Friday, May 7, 2010


Today is the composer Tchaikovsky's 170th birthday! (once again, thanks to Google icons for the reminder.) Since he is a pretty big figure in the world of fairy tales being made into ballets, and I have birthdays on the mind since my own was yesterday, I thought I'd do a little tribute to him. (Heidi of Surlalune also has a birthday this weekend. Quite the weekend! Good enough excuse as any to eat cake.)

Tchaikovsky, born on THIS VERY DATE in 1840, was an incredibly sensitive and weepy child. His nurse referred to him as a "child of glass." To this I can relate-I was also oversensitive as a child and my mother (who doubled as my piano teacher) wrote a little piece for me to play at a piano recital called "My China Doll." However, bearing similarities to Tchaikovsky isn't exactly something to be proud of.

Tchaikovksy started out in law and started music relatively later in life (at 21). He was horrible with money (he had to borrow money from his servant) and had a paranoia that his head would fall off while conducting, so he conducted with one hand and held his head with another. Like many great composers, critics hated his music at first. As far as his love life goes, he had an infatuation with soprano Desiree Artot, who married someone else. He was later married to Antonina Miliukova for a whopping nine weeks (bad even by celebrity marriage standards), but not surprising considering he was a closet homosexual. The marriage resulted in his attempted suicide, and she eventually ended up in an asylum.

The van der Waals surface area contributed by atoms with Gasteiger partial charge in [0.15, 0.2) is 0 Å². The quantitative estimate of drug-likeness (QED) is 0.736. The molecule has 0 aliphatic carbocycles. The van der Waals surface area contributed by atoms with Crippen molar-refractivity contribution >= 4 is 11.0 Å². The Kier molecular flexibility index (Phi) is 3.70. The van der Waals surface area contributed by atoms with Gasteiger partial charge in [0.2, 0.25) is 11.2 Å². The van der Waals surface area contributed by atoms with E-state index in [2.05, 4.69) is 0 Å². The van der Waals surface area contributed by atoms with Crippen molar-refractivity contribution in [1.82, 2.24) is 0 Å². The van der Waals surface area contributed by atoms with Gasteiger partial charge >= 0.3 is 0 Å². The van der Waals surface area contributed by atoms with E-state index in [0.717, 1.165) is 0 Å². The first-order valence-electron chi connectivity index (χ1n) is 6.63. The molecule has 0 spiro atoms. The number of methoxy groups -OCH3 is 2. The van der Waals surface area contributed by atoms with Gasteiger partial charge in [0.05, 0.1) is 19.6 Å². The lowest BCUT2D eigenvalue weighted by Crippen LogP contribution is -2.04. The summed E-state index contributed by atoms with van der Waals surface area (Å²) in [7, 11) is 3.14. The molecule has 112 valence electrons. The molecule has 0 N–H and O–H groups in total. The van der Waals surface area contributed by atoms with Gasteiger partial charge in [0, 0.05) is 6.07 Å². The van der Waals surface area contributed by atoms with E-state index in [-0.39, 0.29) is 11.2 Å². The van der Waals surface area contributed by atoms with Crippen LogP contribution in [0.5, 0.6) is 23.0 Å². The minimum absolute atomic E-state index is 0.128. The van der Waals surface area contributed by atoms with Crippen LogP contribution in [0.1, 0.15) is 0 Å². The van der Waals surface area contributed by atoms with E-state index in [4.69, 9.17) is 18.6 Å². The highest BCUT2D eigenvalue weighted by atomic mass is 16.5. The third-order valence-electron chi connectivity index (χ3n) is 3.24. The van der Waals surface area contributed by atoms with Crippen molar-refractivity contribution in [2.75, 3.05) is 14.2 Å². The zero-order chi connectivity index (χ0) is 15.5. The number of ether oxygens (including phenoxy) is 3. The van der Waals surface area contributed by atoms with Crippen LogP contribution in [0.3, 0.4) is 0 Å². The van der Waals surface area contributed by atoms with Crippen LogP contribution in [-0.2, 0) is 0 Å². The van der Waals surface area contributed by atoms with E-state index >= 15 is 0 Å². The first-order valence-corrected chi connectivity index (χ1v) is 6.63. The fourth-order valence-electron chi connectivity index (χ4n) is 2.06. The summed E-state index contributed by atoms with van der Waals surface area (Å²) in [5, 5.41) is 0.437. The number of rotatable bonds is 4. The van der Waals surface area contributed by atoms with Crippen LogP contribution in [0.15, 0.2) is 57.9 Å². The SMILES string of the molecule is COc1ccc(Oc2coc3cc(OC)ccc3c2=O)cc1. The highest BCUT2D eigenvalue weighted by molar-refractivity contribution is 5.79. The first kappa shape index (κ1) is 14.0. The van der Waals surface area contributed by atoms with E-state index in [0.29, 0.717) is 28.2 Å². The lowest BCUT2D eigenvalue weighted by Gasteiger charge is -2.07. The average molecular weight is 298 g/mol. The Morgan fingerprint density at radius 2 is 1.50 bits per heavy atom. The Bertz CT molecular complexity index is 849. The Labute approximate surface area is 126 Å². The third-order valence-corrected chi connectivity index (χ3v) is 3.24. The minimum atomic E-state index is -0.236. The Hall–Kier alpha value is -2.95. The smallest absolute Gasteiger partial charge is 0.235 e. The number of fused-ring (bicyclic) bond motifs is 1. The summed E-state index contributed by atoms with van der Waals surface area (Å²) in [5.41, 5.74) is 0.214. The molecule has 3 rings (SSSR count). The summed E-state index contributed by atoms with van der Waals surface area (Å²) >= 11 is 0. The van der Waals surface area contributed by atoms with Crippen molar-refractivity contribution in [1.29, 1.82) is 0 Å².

However, his career started improving with the comission of Swan Lake in 1894. Below is an excerpt from the score:

The premiere was not well received, due to several non-music related factors, but including the fact that the Russians did not approve of the German fairy tale being used as the basis for the ballet. But with new choreography in 1895, and the introduction of the same dancer dancing both Odette and the enchanted Black Swan Odile, it has become a standard in the ballet repertoire. The excerpt below is Odile's part-note the famous 32 fouettes starting at about 10 minutes.

The original version ended in the death of Odette, as consequence from Seigfried's unwittingly professing love to the wrong woman (Odile). Other versions have added on a true love conquers all ending (If Disney ever created a Swan Lake, we all know which ending they'd choose. But it could hardly be worse than the Barbie Swan Lake, right?).

Tchaikovsky's Sleeping Beauty premiered in 1890, and The Nutcracker was created later. Tchaikovsky himself didn't like his music for Swan Lake or The Nutcracker, which are now both greatly admired. Again, critics were harsh at the premiers, but shows how much critics know- The Nutcracker is the most performed ballet of the Western world.

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